Julie Matthews: Absolutely. Depending on, again, what’s causing that. So if someone had an allergy and their histamine reaction was from an allergy, then it might not matter how many eggs they had. But absolutely something else, for example – let’s take bone broth. Some people might be able to handle a slow-simmer bone broth that’s only done for a couple hours on a low temperature because not that much histamine is created, where if they have a 24-hour long-simmer bone broth, they might have an issue, there’s more histamine. Or if their body, some people tend to have more kind of high histamine in their body, depending on how their methylation works. So some people tend to already be kind of on the borderline, where they, let’s say it’s allergy season. So they’ve got more allergies in their system, and then they’re eating foods that are higher histamine. Or even one of the tricky things with histamine is that you can eat histamine liberating foods. So they might not have high histamine, but they can liberate histamine.

So yes, it’s kind of this total amount of histamine that might be in our body through a combination of our methylation and genetics, our environment, and what we’re eating. So yes, from that perspective, it is a little bit complicated. It’s a little bit about how much load can we tolerate.

Rebekah Kelley: So then how does someone know if they have a histamine intolerance since it seems kind of sneaky in a way.

Julie Matthews: It is, kind of. There are some labs and things that people can do, some markers and things, but usually one of the ways for the average person that’s out there, that’s just kind of wondering as they’re listening to this, there’s a couple things. So, I would say… I was going to go with the food thing first, but there are maybe some clues. So, do you tend to have some of that higher allergy response? Do you tend to have a little more allergies to begin with? That might be a little clue. Sometimes people, when they scratch their skin, if it makes a big red mark that, inflammation there, sometimes that’s some histamine.

But usually what I use, as a nutrition person, what I’m looking at is, how does somebody react to foods? So that’s usually where I go. There are all sorts of other ways that doctors can look at histamine levels and histamine reactions, but I’m looking at foods. So when somebody eats, how do they do when they eat some of the foods I mentioned, whether it’s, again, bone broth and sauerkraut… A lot of times we’ve talked about healthy foods that a lot of people eat thinking they’re going to be healthier eating them, and they are great foods. I love these foods, but if you’re eating a food and for you, you’re not as healthy as you feel like you should be eating this “healthy diet,” or you feel like maybe you’re getting a reaction, but you think, how could I be getting reaction to this “health food” when everybody else says, how great it is? I would really listen to that intuition there because it might be for you, that food isn’t particularly helpful.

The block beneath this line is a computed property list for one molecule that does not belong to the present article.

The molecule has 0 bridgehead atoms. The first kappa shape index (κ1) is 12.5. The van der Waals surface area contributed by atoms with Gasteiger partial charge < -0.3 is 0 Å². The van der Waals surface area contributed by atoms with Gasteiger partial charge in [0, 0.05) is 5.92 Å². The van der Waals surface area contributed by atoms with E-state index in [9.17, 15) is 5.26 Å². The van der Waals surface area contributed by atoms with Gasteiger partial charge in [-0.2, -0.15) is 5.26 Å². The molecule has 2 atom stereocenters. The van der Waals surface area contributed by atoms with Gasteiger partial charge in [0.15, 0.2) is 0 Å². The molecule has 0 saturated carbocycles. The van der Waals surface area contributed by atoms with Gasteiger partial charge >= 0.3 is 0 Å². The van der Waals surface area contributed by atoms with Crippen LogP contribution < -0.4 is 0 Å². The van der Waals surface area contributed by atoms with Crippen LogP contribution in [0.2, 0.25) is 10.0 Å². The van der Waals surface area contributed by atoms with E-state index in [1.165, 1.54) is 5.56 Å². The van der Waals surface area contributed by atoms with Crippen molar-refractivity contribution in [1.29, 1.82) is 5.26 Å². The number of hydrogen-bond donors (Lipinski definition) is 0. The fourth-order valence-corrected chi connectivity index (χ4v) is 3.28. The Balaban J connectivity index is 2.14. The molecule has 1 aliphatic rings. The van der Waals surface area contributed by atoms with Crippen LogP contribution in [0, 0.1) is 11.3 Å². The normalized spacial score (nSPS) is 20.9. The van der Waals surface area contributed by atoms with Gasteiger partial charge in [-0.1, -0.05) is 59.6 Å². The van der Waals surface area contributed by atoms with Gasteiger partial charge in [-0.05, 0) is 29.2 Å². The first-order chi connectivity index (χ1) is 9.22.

So, you know, what I suggest is people do two things. One is have an awareness of some of these foods and just pay attention to how do you feel when you eat them.

But you brought up a good point, that there are so many factors and there are so many foods and ways you can get this overload, sometimes reducing the foods and seeing if you feel better, and then adding some of them back and see, do those symptoms come back, is a good way to get a better sense, because you have a little more contrast there in order to make that determination.

Rebekah Kelley: Thanks, Julie. Those are really valuable insights. Julie Matthews can be found at www.NourishingHope.com. Let me remind you subscribe and get access to all Humanized videos, podcasts and transcriptions from all of our thought leaders on personalized health at HumanizedHealth.com.